One hundred and ninety-five years ago today, suffragist and feminist Susan B. Anthony was born in Adams, MA. This most awesome woman was born into a politically active Quaker family. She was still a child when she started work in the anti-slavery movement. She dedicated the majority of her life to fighting for women’s rights including equal pay for equal work, the right to vote, the right to own property, the right to sign petitions and speak publicly. Like many women suffragists, she was also active in the temperance movement.
She was the more active half of a famous example of true friendship. Her partner-in-crime, Elizabeth Cady Stanton was married with 7 children, so she mainly stayed home, wrote, edited and womanned the fort while the unmarried, childless Anthony traveled across the US and spoke out for women.
Although abortion now is quite different than abortion in 1800’s, her views on the procedure are beyond debate. She refused to advertise abortion providers and abortifacient drugs in her publication The Revolution. The Revolution did publish, however, an anonymous essay containing the following quote:
Guilty? Yes, no matter what the motive, love of ease, or a desire to save from suffering the unborn innocent, the woman is awfully guilty who commits the deed. It will burden her conscience in life, it will burden her soul in death; but oh! Thrice guilty is he who, for selfish gratification, heedless of her prayers, indifferent to her fate, drove her to the desperation which impels her to the crime.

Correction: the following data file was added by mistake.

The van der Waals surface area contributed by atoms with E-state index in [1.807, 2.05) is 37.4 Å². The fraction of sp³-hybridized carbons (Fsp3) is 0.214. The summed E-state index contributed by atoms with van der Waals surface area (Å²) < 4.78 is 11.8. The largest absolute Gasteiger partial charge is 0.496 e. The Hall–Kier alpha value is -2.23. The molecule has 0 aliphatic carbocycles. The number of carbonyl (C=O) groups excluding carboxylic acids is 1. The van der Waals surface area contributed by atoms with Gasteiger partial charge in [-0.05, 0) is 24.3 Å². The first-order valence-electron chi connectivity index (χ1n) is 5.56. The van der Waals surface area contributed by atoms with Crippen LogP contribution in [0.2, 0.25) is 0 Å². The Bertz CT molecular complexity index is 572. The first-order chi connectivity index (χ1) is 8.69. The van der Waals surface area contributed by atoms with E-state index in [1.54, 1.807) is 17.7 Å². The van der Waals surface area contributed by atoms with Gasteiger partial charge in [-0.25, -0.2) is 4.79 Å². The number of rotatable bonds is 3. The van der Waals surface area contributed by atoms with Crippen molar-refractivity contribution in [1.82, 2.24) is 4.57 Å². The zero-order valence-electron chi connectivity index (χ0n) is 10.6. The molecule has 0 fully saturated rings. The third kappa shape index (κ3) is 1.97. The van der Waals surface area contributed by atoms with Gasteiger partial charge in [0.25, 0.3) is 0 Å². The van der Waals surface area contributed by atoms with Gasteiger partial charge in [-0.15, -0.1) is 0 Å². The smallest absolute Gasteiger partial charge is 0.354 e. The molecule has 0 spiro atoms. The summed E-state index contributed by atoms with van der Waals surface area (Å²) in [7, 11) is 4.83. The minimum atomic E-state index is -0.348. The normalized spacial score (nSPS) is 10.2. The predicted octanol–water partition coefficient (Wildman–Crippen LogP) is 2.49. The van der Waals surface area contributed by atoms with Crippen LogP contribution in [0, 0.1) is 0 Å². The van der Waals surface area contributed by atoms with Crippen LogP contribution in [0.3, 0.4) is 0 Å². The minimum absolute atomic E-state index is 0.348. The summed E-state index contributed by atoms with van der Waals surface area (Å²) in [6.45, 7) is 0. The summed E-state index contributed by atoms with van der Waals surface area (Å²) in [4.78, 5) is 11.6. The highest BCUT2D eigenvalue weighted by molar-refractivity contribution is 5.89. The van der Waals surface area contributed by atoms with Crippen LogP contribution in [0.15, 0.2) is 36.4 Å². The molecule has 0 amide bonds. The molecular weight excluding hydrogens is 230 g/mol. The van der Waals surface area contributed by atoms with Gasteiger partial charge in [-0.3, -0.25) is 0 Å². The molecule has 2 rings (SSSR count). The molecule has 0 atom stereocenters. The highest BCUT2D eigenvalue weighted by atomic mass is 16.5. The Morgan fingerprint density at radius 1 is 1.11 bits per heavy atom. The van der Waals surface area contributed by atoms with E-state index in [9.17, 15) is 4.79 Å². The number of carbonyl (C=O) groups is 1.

Anthony herself said this in response to a man who complimented her saying she would have made a good mother:
I thank you, sir… but sweeter even than to have had the joy of caring for children of my own has it been to me to help bring about a better state of things for mothers generally, so that their unborn little ones could not be willed away from them.
In speaking about the evils of society perpetuated by men, Anthony lists abortion.
The prosecutions on our courts for breach of promise, divorce, adultery, bigamy, seduction, rape; the newspaper reports every day of every year of scandals and outrages, of wife murders and paramour shooting, of abortions and infanticides, are perpetual reminders of men’s incapacity to cope successfully with this monster evil of society.
We also have found in her diary a couple passages in which she mourns her sister-in-law’s abortion.
While it is unclear whether she would be for criminalizing abortion, she clearly saw it as murder and fought for a better life for both mother and child. If she were alive today, she would speak out against abortion. She would agree with pro-life feminist Sidney Callahan who says, “Women will never climb to equality and social empowerment over mounds of dead fetuses.” (By the way, fetus is just Latin for ‘baby.’)